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To Insource Or Not To Insource?

Posted on  20 July 10  by 

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The cover story in the July issue of Research magazine ponders the effect DIY online survey and analytics tools could have on the research industry.  While traditional market research suppliers focus on the limitations of DIY tools and the dangers of unfettered data collection and analysis, tool developers believe that there is an opportunity (especially for corporate Research functions) to cut costs without cutting staff.  As Dan Beltramo, CEO of DIY software supplier Vizu puts it, “I think the bigger issue is that there is too much bad research conducted by professionals who charge top dollar for it. One of the big advantages of DIY research is that less gets lost in translation between the client and the market research agent.”

MREB view: With the right combination of DIY tools and staff experience, many Research functions are taking advantage of the benefits of project insourcing.  The discussion on insourcing market research activities is nothing new; we first addressed the topic in 2003 when we outlined how Walt Disney World Park and Resorts fast-cycled their own insourcing of online research.  Over the last year, we have seen an increased interest is exploring this option again.  A number of our members have shared their own perspective on insourcing research activities on our Primary Research Forum.  Read their perspectives on ideal team make-up and break down of in- versus out-sourcing here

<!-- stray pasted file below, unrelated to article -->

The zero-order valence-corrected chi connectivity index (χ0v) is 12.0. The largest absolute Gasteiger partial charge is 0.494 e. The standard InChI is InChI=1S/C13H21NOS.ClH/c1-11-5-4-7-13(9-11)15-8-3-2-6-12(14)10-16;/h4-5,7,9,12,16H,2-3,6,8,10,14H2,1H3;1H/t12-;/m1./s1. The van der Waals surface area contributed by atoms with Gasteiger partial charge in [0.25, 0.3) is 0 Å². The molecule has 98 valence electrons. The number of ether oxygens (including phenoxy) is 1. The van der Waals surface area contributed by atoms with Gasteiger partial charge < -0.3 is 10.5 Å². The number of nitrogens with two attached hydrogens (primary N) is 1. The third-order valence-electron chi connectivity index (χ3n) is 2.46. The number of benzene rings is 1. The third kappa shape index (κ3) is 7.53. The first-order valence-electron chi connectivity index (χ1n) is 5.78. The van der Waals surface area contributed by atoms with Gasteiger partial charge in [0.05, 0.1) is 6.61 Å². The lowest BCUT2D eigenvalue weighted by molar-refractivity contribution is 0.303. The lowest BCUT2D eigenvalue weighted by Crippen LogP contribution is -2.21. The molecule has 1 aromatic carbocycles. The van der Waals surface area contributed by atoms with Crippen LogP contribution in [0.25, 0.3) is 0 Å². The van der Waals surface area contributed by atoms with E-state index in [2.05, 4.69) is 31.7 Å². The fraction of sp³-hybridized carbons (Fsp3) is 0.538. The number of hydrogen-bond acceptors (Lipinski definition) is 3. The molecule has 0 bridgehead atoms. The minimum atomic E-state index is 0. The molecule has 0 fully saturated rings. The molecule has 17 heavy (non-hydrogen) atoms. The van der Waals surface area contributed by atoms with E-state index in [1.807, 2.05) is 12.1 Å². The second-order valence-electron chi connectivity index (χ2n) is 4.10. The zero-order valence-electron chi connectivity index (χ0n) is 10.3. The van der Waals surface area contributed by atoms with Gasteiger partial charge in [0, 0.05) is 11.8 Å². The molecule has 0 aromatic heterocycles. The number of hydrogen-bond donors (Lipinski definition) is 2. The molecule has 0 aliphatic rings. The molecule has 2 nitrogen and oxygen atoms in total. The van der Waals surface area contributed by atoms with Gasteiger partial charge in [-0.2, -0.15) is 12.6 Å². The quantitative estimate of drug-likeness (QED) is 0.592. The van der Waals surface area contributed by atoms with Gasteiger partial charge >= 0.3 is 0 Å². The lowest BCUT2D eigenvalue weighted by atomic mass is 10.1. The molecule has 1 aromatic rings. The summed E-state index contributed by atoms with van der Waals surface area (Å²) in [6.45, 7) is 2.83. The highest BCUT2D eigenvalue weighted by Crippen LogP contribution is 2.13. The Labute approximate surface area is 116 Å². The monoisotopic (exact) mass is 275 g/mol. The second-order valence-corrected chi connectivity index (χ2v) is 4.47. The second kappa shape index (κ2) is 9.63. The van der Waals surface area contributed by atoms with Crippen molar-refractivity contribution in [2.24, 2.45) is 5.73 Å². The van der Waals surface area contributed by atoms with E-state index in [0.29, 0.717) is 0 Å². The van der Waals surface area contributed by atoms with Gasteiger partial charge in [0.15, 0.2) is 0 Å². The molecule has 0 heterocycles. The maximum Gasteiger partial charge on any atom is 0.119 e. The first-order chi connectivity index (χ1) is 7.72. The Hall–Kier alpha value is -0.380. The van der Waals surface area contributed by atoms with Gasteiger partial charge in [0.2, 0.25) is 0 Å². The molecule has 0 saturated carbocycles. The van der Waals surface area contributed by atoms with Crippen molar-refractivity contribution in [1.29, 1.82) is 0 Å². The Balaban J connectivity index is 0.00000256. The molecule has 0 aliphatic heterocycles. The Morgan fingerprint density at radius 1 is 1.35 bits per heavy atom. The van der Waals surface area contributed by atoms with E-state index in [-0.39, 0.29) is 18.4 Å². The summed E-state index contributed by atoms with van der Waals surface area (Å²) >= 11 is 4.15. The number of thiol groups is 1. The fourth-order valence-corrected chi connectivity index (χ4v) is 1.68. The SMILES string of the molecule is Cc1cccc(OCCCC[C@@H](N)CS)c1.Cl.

In whitepaper from earlier this year, we identified four main elements that not only guide the insource versus outsource decision but also build a compelling business case based on strategic advantages to the company:

  • Competitive Advantage: What assets, resources, skill sets, and products differentiate the company from its competition?
  • In-House Capabilities: Do we have the skills to do this activity internally? Can we acquire the skills? Do suppliers offer unique skills that we cannot hire or train internally?
  • Cost-Efficient Quality: Is a supplier less expensive than internal staff? Do we use this analysis often enough to pay for a full-time employee? How much would it cost to hire a specialist with this skill?
  • Risk Management: Are there liabilities or reputation risks involved in this activity? How sensitive is this information? What would be the consequences of losing this information?Click here for more information on these criteria and how to assess them

And if you’re looking for resources to help with your insourced projects (or would like to share recommendations of your own), you can find almost 20 recommendations for low-cost DIY survey tools here.

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